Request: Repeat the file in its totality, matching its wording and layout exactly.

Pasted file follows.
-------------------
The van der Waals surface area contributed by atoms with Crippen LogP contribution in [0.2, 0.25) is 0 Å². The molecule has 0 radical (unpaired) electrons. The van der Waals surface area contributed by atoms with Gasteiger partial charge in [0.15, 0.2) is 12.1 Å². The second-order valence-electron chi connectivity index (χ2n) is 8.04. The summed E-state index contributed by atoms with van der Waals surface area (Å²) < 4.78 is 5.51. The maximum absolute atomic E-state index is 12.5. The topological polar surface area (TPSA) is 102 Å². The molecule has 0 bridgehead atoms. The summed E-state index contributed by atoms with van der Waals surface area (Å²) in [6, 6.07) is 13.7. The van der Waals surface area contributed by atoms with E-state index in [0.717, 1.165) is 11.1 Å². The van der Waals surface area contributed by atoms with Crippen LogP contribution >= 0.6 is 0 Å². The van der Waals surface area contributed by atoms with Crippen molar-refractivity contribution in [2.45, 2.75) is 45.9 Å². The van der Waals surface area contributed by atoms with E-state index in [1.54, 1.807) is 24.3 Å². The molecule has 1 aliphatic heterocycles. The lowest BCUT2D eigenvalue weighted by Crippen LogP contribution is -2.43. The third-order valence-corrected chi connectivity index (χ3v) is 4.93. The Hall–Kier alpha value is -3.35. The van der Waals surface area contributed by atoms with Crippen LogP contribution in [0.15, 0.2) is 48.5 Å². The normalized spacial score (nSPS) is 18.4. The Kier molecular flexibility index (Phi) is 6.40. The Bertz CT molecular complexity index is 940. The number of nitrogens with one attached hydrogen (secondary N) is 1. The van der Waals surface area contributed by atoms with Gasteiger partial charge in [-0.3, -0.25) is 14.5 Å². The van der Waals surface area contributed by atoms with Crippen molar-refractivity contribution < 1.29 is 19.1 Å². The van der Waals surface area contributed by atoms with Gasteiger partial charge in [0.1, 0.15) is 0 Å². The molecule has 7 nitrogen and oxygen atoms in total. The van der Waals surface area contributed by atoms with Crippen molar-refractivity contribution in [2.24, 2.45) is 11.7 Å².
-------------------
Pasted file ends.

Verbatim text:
The van der Waals surface area contributed by atoms with Crippen LogP contribution in [0.2, 0.25) is 0 Å². The molecule has 0 radical (unpaired) electrons. The van der Waals surface area contributed by atoms with Gasteiger partial charge in [0.15, 0.2) is 12.1 Å². The second-order valence-electron chi connectivity index (χ2n) is 8.04. The summed E-state index contributed by atoms with van der Waals surface area (Å²) < 4.78 is 5.51. The maximum absolute atomic E-state index is 12.5. The topological polar surface area (TPSA) is 102 Å². The molecule has 0 bridgehead atoms. The summed E-state index contributed by atoms with van der Waals surface area (Å²) in [6, 6.07) is 13.7. The van der Waals surface area contributed by atoms with E-state index in [0.717, 1.165) is 11.1 Å². The van der Waals surface area contributed by atoms with Crippen LogP contribution >= 0.6 is 0 Å². The van der Waals surface area contributed by atoms with Crippen molar-refractivity contribution in [2.45, 2.75) is 45.9 Å². The van der Waals surface area contributed by atoms with E-state index in [1.54, 1.807) is 24.3 Å². The molecule has 1 aliphatic heterocycles. The lowest BCUT2D eigenvalue weighted by Crippen LogP contribution is -2.43. The third-order valence-corrected chi connectivity index (χ3v) is 4.93. The Hall–Kier alpha value is -3.35. The van der Waals surface area contributed by atoms with Crippen LogP contribution in [0.15, 0.2) is 48.5 Å². The normalized spacial score (nSPS) is 18.4. The Kier molecular flexibility index (Phi) is 6.40. The Bertz CT molecular complexity index is 940. The number of nitrogens with one attached hydrogen (secondary N) is 1. The van der Waals surface area contributed by atoms with Gasteiger partial charge in [-0.3, -0.25) is 14.5 Å². The van der Waals surface area contributed by atoms with Crippen molar-refractivity contribution < 1.29 is 19.1 Å². The van der Waals surface area contributed by atoms with Gasteiger partial charge in [0.1, 0.15) is 0 Å². The molecule has 7 nitrogen and oxygen atoms in total. The van der Waals surface area contributed by atoms with Crippen molar-refractivity contribution in [2.24, 2.45) is 11.7 Å².